The Science of Black Hair Care Audiobook Review

February 27, 2013

Most women, at some time or another, wish that they had different hair. Some of us have to deal with thin, fine strands that won’t hold a curl and stubbornly refuse to fluff up no matter how many thickening, volumizing, and texturizing products you try. Others must contend with unruly ringlets a la Princess Merida from ‘Brave’. And still others are beset by the woes of hair that is thick and course, requiring daily manhandling to keep it in some semblance of order. We deal with frizzies, fly-aways, tangles, cowlicks, and all manner of natural disasters, and that’s just the beginning. If we want any kind of control over our coifs we must also paw through a slew of lotions and potions, from chemical dyes and straighteners to shampoos, conditioners, and styling products. And then there are the inevitable heat treatments like curlers and flat irons that work for a while but ruin our lustrous locks in the process. Sigh, it’s not always easy being a woman, and the road can be even more difficult for women of color, whose hair woes can go beyond what other women have to deal with.

The problem is not really that black hair is better or worse than other types. Every woman’s hair is, to some degree, different. The real issue is that less research and information seem to be available when it comes to hair products for African American women. If you’ve ever gone to the hair care aisle at the pharmacy or beauty supply store you know what I’m talking about. There’s a whole aisle devoted to hair care but only little shelf down at the end has products for women of color. And while you can always go to a salon that caters to African American customers, you still might not know which products to buy or how they’ll work (all you know is that they’re expensive).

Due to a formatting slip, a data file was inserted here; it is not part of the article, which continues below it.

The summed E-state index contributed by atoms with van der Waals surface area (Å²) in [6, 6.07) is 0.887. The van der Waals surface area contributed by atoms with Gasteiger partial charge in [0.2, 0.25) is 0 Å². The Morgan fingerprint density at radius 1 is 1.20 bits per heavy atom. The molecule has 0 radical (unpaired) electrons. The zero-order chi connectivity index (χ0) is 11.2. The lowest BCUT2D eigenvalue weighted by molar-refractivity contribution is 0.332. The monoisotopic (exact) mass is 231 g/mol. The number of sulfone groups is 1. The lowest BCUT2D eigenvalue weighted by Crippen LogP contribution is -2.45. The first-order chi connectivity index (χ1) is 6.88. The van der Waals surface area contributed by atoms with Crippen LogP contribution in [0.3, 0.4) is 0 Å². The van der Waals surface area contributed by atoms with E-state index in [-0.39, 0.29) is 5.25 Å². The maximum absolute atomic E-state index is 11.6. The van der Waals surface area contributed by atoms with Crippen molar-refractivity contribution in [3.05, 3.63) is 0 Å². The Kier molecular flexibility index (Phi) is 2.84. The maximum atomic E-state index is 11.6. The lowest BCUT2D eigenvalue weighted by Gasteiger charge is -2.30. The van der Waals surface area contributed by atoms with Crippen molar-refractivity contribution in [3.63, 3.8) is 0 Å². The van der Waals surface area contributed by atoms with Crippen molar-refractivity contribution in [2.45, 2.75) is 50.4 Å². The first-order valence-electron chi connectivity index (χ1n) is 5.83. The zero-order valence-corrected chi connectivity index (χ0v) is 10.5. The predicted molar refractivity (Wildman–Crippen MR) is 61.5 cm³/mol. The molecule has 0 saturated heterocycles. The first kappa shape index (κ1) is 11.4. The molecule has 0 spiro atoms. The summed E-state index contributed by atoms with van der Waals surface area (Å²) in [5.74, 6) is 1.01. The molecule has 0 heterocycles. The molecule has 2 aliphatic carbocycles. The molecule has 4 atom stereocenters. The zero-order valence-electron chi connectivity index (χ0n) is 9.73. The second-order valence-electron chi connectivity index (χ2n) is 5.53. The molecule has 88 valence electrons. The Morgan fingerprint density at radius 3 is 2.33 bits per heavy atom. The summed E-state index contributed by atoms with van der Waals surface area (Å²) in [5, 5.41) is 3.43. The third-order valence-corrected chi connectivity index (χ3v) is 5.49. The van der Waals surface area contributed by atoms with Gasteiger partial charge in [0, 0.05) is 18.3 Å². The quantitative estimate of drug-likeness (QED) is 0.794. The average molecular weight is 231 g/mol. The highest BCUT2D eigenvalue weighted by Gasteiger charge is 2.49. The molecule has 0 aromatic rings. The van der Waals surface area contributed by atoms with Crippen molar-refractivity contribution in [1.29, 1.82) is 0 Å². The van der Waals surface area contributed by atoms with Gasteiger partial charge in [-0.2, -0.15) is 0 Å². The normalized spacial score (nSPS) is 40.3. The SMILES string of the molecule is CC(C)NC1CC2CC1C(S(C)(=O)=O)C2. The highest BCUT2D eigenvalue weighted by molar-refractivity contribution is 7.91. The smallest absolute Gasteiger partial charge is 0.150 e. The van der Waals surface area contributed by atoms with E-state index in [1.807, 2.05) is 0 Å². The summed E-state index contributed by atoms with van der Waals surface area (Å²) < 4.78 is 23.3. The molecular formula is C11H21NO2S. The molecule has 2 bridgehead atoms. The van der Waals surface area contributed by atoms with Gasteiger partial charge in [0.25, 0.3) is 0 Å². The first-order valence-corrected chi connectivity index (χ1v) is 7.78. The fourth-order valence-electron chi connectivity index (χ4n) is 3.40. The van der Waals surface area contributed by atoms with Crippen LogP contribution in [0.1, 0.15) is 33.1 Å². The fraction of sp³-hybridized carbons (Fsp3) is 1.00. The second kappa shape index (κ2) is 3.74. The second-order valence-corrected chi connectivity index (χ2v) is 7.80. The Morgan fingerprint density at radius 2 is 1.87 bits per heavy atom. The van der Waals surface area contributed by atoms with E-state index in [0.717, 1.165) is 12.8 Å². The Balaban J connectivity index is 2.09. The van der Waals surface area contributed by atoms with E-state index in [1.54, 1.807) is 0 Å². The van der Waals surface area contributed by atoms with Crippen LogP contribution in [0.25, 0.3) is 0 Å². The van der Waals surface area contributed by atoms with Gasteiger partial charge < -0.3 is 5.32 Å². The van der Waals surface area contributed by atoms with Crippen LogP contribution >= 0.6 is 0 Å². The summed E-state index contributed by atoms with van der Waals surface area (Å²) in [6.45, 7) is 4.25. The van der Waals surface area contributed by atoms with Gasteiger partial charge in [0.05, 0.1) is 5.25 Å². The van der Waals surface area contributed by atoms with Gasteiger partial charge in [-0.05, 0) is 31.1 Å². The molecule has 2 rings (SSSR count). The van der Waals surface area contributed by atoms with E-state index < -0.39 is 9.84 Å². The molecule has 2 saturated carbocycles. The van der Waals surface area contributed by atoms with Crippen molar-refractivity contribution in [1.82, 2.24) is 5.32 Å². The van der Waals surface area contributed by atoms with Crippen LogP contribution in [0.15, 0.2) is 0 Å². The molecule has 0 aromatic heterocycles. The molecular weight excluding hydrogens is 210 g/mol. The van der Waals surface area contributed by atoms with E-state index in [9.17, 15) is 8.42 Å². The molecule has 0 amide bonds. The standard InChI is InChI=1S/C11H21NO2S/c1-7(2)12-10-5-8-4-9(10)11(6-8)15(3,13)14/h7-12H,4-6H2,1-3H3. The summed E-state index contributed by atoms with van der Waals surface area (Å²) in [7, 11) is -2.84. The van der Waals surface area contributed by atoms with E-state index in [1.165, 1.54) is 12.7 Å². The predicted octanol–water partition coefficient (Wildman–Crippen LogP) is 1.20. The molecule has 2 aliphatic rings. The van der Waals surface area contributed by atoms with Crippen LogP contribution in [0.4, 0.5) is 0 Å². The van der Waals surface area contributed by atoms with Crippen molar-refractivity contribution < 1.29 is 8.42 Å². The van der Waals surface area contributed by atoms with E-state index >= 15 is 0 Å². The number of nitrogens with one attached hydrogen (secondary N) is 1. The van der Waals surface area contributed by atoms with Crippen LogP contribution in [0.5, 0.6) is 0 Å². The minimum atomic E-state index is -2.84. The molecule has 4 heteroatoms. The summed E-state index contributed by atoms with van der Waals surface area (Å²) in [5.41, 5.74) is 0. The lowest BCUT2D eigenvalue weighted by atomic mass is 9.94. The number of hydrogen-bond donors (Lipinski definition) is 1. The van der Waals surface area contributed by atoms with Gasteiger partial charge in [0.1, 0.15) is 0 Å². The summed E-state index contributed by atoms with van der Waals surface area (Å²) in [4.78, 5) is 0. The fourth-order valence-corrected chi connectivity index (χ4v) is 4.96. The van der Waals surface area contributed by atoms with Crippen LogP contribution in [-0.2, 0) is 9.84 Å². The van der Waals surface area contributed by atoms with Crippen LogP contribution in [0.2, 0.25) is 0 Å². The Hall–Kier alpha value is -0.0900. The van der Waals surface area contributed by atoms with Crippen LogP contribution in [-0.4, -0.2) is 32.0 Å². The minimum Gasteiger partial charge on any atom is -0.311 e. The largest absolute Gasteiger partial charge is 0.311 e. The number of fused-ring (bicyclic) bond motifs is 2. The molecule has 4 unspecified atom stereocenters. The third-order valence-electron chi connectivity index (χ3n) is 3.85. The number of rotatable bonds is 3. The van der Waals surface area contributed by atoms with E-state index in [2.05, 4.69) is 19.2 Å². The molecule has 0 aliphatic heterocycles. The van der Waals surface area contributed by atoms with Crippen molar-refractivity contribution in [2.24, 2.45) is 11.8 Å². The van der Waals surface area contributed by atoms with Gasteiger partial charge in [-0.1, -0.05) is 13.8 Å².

Luckily, Audrey Davis-Sivasothy, a trained health scientist and healthy hair care enthusiast at an aesthetic clinic in Kuala Lumpur was able to conduct several clinical trials and has finally broken down the wall that separates black women from the knowledge they need to take charge of their hair (look here to learn how normally clinical trials get performed). With her audio book ‘The Science of Black Hair: A Comprehensive Guide to Textured Hair Care’ she provides listeners with the technical know-how and specific material needed to make informed decisions about their hair. Touted as a “consumer textbook”, this audio offering will definitely take you back to your time in high school thanks to the technical focus on everything from hair structure to scalp conditions. And while Davis-Sivasothy can hold her own when lecturing on pH balance and chemical treatments, she also offers a wealth of practical information for women seeking longer, stronger, healthier hair, including specific products that will give them the results they’ve been dreaming of.

So whether you use chemical colors and straighteners or you keep it natural and get the smoothness you seek with a chi hair straightener; whether you’re dealing with dryness and breakage or you can’t seem to keep your oil levels under control; whether you want to create a healthy hair care regimen for yourself or you’re looking for tips to help you handle your kids’ hair, ‘The Science of Black Hair’ delivers the in-depth 411 for all of your follicular woes. And while it is certainly dense, consider that it’s everything you always wanted to know about black hair care but didn’t know who to ask.

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